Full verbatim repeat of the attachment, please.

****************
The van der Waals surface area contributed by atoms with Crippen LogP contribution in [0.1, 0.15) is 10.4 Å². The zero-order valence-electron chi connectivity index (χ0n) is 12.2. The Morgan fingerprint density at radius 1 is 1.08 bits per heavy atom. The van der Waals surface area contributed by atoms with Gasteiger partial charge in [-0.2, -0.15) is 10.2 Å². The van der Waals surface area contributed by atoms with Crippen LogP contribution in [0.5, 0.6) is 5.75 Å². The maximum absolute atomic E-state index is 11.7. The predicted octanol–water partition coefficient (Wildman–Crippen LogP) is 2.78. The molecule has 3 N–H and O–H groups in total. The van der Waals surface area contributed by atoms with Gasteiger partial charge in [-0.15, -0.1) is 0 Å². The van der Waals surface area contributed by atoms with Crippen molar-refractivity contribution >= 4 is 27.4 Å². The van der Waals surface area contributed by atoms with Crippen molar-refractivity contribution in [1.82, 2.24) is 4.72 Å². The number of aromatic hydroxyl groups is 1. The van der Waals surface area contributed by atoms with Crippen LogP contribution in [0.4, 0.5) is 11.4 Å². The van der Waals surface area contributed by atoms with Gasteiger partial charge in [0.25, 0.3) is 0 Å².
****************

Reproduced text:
The van der Waals surface area contributed by atoms with Crippen LogP contribution in [0.1, 0.15) is 10.4 Å². The zero-order valence-electron chi connectivity index (χ0n) is 12.2. The Morgan fingerprint density at radius 1 is 1.08 bits per heavy atom. The van der Waals surface area contributed by atoms with Gasteiger partial charge in [-0.2, -0.15) is 10.2 Å². The van der Waals surface area contributed by atoms with Crippen LogP contribution in [0.5, 0.6) is 5.75 Å². The maximum absolute atomic E-state index is 11.7. The predicted octanol–water partition coefficient (Wildman–Crippen LogP) is 2.78. The molecule has 3 N–H and O–H groups in total. The van der Waals surface area contributed by atoms with Gasteiger partial charge in [-0.15, -0.1) is 0 Å². The van der Waals surface area contributed by atoms with Crippen molar-refractivity contribution >= 4 is 27.4 Å². The van der Waals surface area contributed by atoms with Crippen molar-refractivity contribution in [1.82, 2.24) is 4.72 Å². The number of aromatic hydroxyl groups is 1. The van der Waals surface area contributed by atoms with Crippen LogP contribution in [0.4, 0.5) is 11.4 Å². The van der Waals surface area contributed by atoms with Gasteiger partial charge in [0.25, 0.3) is 0 Å².